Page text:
“It’s a girl!” The declaration brought me tears of joy when my husband and I welcomed our now 4 year-old daughter into the world. Hearing it again when our second daughter is born later this summer will surely make my heart swell once again.
These tiny girls have changed my world forever. As I pursue a path in public service, it’s crystal clear to me why I need to change our world forever — for my girls.
We are living in a time when, for the first time in decades, we are unlikely to leave a better, more empowered and more equal future for our daughters than the one we inherited.
My great-grandmothers’ generation fought for the right to vote. My grandmothers were among the countless women who took jobs for the first time as men went off to fight World War II. Next came “women’s lib” and the campaign for the Equal Rights Amendment, which helped define my mother’s generation of “super women,” who worked hard at their jobs while still fulfilling traditional roles as homemakers and child raisers, certainly struggling to make it not look like a struggle.
My generation grew up believing we can do and achieve anything we want — and rightfully so. But the stability of such progress is fragile. Today, a new wave of legislation threatens to severely roll back woman’s rights — especially the right to choose. Laws have been voted down that dared to propose a guarantee of equal pay for equal work regardless of gender. Why? Because the people making laws are not, for the most part, the women affected by them.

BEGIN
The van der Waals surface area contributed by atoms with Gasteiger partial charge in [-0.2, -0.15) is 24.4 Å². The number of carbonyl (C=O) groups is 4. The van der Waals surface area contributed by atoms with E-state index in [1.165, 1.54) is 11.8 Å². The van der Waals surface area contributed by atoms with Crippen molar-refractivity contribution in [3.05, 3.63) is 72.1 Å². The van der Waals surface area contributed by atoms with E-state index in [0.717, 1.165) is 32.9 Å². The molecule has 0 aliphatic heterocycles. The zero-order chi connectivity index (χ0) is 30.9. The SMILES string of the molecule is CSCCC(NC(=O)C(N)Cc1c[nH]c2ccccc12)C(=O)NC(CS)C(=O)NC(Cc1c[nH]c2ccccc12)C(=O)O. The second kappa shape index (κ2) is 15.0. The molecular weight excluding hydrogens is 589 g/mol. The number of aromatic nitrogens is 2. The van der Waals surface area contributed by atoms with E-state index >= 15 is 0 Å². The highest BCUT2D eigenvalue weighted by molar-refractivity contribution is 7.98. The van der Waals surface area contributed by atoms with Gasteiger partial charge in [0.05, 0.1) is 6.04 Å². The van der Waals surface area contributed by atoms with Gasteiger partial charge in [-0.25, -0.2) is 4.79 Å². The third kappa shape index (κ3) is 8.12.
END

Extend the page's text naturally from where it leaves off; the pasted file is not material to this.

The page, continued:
As a result, a generation of girls growing up in our country may not experience a generational leap forward for women, but may instead suffer the erosion of empowerment and rights that took decades to establish.According to the Inter-Parliamentary Union, in April 2015 the United States ranks 73rd in the world based on percentage of elected offices held by women – lower than many Middle Eastern countries, Mexico, China, and Kenya. In California, only 25 percent of current state legislators are women – an unimpressive ratio that is down from an also regrettable 27 percent in recent years.
Politics as usual must change to ensure a safe, bright and equal future for our daughters — and all our children. That’s why I’m part of Emerge. I need to be part of the change — because “it’s a girl!”